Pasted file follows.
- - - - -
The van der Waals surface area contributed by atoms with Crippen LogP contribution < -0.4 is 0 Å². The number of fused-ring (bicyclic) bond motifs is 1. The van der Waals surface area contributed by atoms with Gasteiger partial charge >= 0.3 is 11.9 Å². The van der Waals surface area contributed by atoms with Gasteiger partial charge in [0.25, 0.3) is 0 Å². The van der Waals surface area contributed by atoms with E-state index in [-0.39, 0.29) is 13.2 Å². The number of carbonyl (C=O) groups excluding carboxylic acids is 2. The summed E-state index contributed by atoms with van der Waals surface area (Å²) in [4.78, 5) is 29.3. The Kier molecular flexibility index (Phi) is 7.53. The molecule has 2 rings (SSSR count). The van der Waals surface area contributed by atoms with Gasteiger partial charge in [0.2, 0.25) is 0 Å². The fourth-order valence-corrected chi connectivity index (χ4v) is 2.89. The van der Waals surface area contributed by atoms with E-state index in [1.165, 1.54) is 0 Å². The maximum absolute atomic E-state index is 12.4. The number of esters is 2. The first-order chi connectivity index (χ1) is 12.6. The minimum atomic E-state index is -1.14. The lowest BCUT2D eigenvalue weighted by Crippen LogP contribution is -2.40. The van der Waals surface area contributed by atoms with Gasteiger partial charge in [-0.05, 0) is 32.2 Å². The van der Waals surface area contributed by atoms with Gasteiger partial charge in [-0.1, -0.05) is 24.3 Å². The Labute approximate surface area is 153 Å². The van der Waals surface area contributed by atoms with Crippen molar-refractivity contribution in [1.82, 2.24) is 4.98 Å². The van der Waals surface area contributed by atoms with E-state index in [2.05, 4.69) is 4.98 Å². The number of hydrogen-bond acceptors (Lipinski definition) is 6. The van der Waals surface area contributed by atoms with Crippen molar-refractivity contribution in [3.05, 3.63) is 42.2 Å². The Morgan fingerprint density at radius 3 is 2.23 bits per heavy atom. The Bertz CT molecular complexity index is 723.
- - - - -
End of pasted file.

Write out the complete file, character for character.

The van der Waals surface area contributed by atoms with Crippen LogP contribution < -0.4 is 0 Å². The number of fused-ring (bicyclic) bond motifs is 1. The van der Waals surface area contributed by atoms with Gasteiger partial charge >= 0.3 is 11.9 Å². The van der Waals surface area contributed by atoms with Gasteiger partial charge in [0.25, 0.3) is 0 Å². The van der Waals surface area contributed by atoms with E-state index in [-0.39, 0.29) is 13.2 Å². The number of carbonyl (C=O) groups excluding carboxylic acids is 2. The summed E-state index contributed by atoms with van der Waals surface area (Å²) in [4.78, 5) is 29.3. The Kier molecular flexibility index (Phi) is 7.53. The molecule has 2 rings (SSSR count). The van der Waals surface area contributed by atoms with Gasteiger partial charge in [0.2, 0.25) is 0 Å². The fourth-order valence-corrected chi connectivity index (χ4v) is 2.89. The van der Waals surface area contributed by atoms with E-state index in [1.165, 1.54) is 0 Å². The maximum absolute atomic E-state index is 12.4. The number of esters is 2. The first-order chi connectivity index (χ1) is 12.6. The minimum atomic E-state index is -1.14. The lowest BCUT2D eigenvalue weighted by Crippen LogP contribution is -2.40. The van der Waals surface area contributed by atoms with Gasteiger partial charge in [-0.05, 0) is 32.2 Å². The van der Waals surface area contributed by atoms with Gasteiger partial charge in [-0.1, -0.05) is 24.3 Å². The Labute approximate surface area is 153 Å². The van der Waals surface area contributed by atoms with Crippen molar-refractivity contribution in [1.82, 2.24) is 4.98 Å². The van der Waals surface area contributed by atoms with E-state index in [2.05, 4.69) is 4.98 Å². The number of hydrogen-bond acceptors (Lipinski definition) is 6. The van der Waals surface area contributed by atoms with Crippen molar-refractivity contribution in [3.05, 3.63) is 42.2 Å². The Morgan fingerprint density at radius 3 is 2.23 bits per heavy atom. The Bertz CT molecular complexity index is 723.